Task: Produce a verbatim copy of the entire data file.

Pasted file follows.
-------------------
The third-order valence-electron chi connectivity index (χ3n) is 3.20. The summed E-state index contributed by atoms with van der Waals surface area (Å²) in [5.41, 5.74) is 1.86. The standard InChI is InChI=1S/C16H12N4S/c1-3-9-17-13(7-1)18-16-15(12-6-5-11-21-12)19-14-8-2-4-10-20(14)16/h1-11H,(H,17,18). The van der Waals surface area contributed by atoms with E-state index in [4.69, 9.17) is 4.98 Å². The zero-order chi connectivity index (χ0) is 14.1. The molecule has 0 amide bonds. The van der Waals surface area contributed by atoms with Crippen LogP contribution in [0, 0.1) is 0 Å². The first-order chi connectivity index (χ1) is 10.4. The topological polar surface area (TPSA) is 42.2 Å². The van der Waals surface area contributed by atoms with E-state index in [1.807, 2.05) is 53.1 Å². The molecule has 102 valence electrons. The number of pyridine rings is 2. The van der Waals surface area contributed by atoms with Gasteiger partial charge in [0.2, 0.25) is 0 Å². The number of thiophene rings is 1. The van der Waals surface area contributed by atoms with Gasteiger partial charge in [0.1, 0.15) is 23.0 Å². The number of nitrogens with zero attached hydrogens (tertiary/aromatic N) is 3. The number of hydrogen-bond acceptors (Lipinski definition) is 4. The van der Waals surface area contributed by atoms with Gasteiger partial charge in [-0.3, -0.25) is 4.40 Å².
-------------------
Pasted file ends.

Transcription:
The third-order valence-electron chi connectivity index (χ3n) is 3.20. The summed E-state index contributed by atoms with van der Waals surface area (Å²) in [5.41, 5.74) is 1.86. The standard InChI is InChI=1S/C16H12N4S/c1-3-9-17-13(7-1)18-16-15(12-6-5-11-21-12)19-14-8-2-4-10-20(14)16/h1-11H,(H,17,18). The van der Waals surface area contributed by atoms with E-state index in [4.69, 9.17) is 4.98 Å². The zero-order chi connectivity index (χ0) is 14.1. The molecule has 0 amide bonds. The van der Waals surface area contributed by atoms with Crippen LogP contribution in [0, 0.1) is 0 Å². The first-order chi connectivity index (χ1) is 10.4. The topological polar surface area (TPSA) is 42.2 Å². The van der Waals surface area contributed by atoms with E-state index in [1.807, 2.05) is 53.1 Å². The molecule has 102 valence electrons. The number of pyridine rings is 2. The van der Waals surface area contributed by atoms with Gasteiger partial charge in [0.2, 0.25) is 0 Å². The number of thiophene rings is 1. The van der Waals surface area contributed by atoms with Gasteiger partial charge in [0.1, 0.15) is 23.0 Å². The number of nitrogens with zero attached hydrogens (tertiary/aromatic N) is 3. The number of hydrogen-bond acceptors (Lipinski definition) is 4. The van der Waals surface area contributed by atoms with Gasteiger partial charge in [-0.3, -0.25) is 4.40 Å².